WASHINGTON—Local news is not immune from the digital revolution, as evident from a recent survey from Pew Research Center. Receiving responses from nearly 35,000 adults, the gap between Americans that prefer to get their local news from television vs. online now only stands at 4 percent, though TV still remains on top at 41 percent (online is 37 percent).
However, when it comes to frequency, more people still get news from their local TV stations. The results showed that 38 percent of respondents often received local news from a local station, with radio and daily newspapers the next popular (20 and 17 percent, respectively). Online-only sources only had 5 percent say they often get their local news that way, with a total 23 percent saying they ever get their news online.
Still, digital is a growing source for news. The survey found that 89 percent of respondents got at least some local news digitally, with 41 percent doing so often. The breakdown on online sources is about even between websites/mobile apps and social media.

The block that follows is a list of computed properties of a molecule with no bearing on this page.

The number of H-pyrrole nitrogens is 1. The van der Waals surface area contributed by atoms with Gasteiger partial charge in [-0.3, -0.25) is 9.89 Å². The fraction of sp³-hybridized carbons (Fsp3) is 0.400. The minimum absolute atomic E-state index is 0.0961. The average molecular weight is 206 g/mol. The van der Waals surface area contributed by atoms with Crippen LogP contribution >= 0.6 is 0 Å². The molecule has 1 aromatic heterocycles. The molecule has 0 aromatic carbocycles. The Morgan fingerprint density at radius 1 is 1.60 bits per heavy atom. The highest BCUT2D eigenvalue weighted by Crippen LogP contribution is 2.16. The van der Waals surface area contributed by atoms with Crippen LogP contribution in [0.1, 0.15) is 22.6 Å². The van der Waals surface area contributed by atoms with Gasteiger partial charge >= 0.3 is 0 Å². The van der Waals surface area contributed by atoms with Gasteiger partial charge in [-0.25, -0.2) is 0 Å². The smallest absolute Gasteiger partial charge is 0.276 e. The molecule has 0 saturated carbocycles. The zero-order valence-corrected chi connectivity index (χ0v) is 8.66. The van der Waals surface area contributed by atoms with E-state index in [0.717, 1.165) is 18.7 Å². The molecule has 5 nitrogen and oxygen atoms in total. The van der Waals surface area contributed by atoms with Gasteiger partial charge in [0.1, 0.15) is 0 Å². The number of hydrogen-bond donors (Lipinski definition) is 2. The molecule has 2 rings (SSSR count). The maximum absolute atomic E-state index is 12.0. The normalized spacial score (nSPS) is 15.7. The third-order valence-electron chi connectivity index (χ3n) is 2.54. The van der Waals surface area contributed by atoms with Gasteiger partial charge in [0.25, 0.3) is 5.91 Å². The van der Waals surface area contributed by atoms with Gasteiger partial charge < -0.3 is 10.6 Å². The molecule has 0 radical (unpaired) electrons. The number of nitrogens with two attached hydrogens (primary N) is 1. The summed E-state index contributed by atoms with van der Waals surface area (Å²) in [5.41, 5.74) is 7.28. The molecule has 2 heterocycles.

Though if TV stations are the preferred source for viewers, more than three-quarters (76 percent) still do so the old-fashioned, analog way.
Among some of the other key findings from Pew were that the free content model is the top source for local news at 49 percent; only 14 percent said they paid for local news either through subscription, donation or membership. Also, viewers trust their local news sources, with 71 percent saying they are doing a good job reporting the news accurately.
To read the full report, visit Pew Research center’s website.
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